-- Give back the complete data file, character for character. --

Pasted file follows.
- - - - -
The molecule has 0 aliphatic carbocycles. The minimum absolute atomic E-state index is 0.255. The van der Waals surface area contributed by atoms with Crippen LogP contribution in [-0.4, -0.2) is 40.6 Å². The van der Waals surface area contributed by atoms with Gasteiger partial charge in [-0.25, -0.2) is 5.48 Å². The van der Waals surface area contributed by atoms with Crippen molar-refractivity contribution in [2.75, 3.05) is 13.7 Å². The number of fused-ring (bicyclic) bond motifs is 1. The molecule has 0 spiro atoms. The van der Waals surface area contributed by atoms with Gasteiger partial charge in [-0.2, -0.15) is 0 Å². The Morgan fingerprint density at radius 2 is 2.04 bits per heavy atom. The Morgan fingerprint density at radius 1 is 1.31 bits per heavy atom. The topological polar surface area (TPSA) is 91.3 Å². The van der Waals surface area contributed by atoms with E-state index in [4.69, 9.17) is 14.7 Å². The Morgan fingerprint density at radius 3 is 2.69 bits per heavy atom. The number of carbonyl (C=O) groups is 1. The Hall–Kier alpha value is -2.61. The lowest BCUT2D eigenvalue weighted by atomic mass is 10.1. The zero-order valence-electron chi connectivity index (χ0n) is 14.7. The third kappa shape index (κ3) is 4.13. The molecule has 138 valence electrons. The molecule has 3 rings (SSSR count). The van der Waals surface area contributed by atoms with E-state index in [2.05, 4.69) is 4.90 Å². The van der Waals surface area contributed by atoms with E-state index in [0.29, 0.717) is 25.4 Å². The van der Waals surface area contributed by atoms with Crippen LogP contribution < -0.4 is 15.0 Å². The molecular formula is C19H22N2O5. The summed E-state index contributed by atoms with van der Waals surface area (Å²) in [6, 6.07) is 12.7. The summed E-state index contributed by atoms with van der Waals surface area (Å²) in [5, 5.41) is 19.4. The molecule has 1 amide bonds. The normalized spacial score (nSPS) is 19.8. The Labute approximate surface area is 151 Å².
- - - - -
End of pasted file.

The molecule has 0 aliphatic carbocycles. The minimum absolute atomic E-state index is 0.255. The van der Waals surface area contributed by atoms with Crippen LogP contribution in [-0.4, -0.2) is 40.6 Å². The van der Waals surface area contributed by atoms with Gasteiger partial charge in [-0.25, -0.2) is 5.48 Å². The van der Waals surface area contributed by atoms with Crippen molar-refractivity contribution in [2.75, 3.05) is 13.7 Å². The number of fused-ring (bicyclic) bond motifs is 1. The molecule has 0 spiro atoms. The van der Waals surface area contributed by atoms with Gasteiger partial charge in [-0.2, -0.15) is 0 Å². The Morgan fingerprint density at radius 2 is 2.04 bits per heavy atom. The Morgan fingerprint density at radius 1 is 1.31 bits per heavy atom. The topological polar surface area (TPSA) is 91.3 Å². The van der Waals surface area contributed by atoms with E-state index in [4.69, 9.17) is 14.7 Å². The Morgan fingerprint density at radius 3 is 2.69 bits per heavy atom. The number of carbonyl (C=O) groups is 1. The Hall–Kier alpha value is -2.61. The lowest BCUT2D eigenvalue weighted by atomic mass is 10.1. The zero-order valence-electron chi connectivity index (χ0n) is 14.7. The third kappa shape index (κ3) is 4.13. The molecule has 138 valence electrons. The molecule has 3 rings (SSSR count). The van der Waals surface area contributed by atoms with E-state index in [2.05, 4.69) is 4.90 Å². The van der Waals surface area contributed by atoms with E-state index in [0.29, 0.717) is 25.4 Å². The van der Waals surface area contributed by atoms with Crippen LogP contribution < -0.4 is 15.0 Å². The molecular formula is C19H22N2O5. The summed E-state index contributed by atoms with van der Waals surface area (Å²) in [6, 6.07) is 12.7. The summed E-state index contributed by atoms with van der Waals surface area (Å²) in [5, 5.41) is 19.4. The molecule has 1 amide bonds. The normalized spacial score (nSPS) is 19.8. The Labute approximate surface area is 151 Å².